Mexico City’s parks are a marvel, from tiny pocket squares of greenery with a single bench and pomp statue of a forgotten personage, no longer appreciated except by the pigeons, to world-class open air gathering spaces for the city’s residents and visitors, filled with towering trees, fountains, gardens, and incredible sculpture.
Great swaying airships of shiny balloons glide across the way, seemingly of their own accord until you notice a human pilot steering from below. Ubiquitous food stalls sizzle with salty meat and tortillas; sparking hunger even though you just ate. Animated street performers gather crowds and pocos pesos.
Sheltered by the trees and freed for a bit from the city’s concrete grids, city kids run and shout on playscapes and pathways. Plentiful benches host old quiet people, tired dazed tourists, oblivious dreamy lovers. I know, I have been one of all three.
This shot is of a section of two twin circular sets of concrete benches in el Parque de Los Venados. I've been posting pics of the accent tiles, beautifully detailed, miraculously unmolested and graffiti free. The park hosts big old trees, young families and events across the way at the Benito Juárez delegacion’s community space. Definitely worth a visit, this large has its own metro stop, and retains a more local vibe than la reina grande Alameda Central.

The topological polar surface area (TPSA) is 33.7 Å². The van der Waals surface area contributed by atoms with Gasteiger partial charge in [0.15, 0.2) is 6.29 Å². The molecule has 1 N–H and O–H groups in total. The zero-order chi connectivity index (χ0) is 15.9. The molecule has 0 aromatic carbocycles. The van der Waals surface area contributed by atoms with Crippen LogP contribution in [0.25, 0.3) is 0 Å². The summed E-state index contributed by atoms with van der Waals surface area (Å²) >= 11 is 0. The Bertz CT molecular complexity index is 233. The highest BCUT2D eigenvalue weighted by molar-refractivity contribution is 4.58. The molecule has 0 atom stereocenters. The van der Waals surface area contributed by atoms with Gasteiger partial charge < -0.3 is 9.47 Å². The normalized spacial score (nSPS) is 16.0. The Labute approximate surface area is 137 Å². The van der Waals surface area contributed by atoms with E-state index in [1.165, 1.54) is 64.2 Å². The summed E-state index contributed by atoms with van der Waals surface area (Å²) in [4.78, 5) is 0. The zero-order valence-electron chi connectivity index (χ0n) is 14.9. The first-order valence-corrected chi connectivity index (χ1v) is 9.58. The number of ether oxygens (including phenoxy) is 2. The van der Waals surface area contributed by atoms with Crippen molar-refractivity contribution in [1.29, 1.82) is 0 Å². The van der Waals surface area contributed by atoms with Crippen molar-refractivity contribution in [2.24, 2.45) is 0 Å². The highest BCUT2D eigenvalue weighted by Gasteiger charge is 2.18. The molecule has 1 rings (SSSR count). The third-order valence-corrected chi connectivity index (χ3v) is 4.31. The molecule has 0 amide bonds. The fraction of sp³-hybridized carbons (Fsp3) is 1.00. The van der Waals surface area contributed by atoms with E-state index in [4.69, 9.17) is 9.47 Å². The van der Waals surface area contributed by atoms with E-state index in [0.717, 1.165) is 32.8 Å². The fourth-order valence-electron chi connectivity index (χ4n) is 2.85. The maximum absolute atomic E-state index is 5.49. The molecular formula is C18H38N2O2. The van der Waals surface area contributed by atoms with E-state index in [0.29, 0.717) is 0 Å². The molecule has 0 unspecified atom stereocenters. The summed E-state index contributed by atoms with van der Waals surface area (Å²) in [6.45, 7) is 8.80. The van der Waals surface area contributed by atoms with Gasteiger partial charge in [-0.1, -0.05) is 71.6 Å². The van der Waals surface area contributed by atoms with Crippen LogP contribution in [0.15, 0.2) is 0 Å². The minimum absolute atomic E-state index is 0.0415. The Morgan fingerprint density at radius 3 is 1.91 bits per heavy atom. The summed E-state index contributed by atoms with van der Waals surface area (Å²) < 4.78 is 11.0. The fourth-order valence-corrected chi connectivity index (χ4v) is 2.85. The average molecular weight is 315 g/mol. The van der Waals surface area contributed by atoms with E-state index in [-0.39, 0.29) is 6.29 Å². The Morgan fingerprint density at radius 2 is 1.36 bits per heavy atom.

The wolves with lambs intrigued me so I did a little research on this coat of arms for the Mexican state of #Durango, an area named and carved out from indigenous lands before Mexico became an independent country. It was claimed by a group of conquistadores led by Francisco Ibarra. He named the area after his home region in close to Villa Durango, in Biscay, Spain. In the Basque language, this name means beyond the water. The symbolism has zero reference to its new world location. The #wolves running off with lambs are from the coat of arms for Biscay, derived from the an earlier crest of the family Haro and referring to Basque lore - but sadly I could not find a reference to which story.
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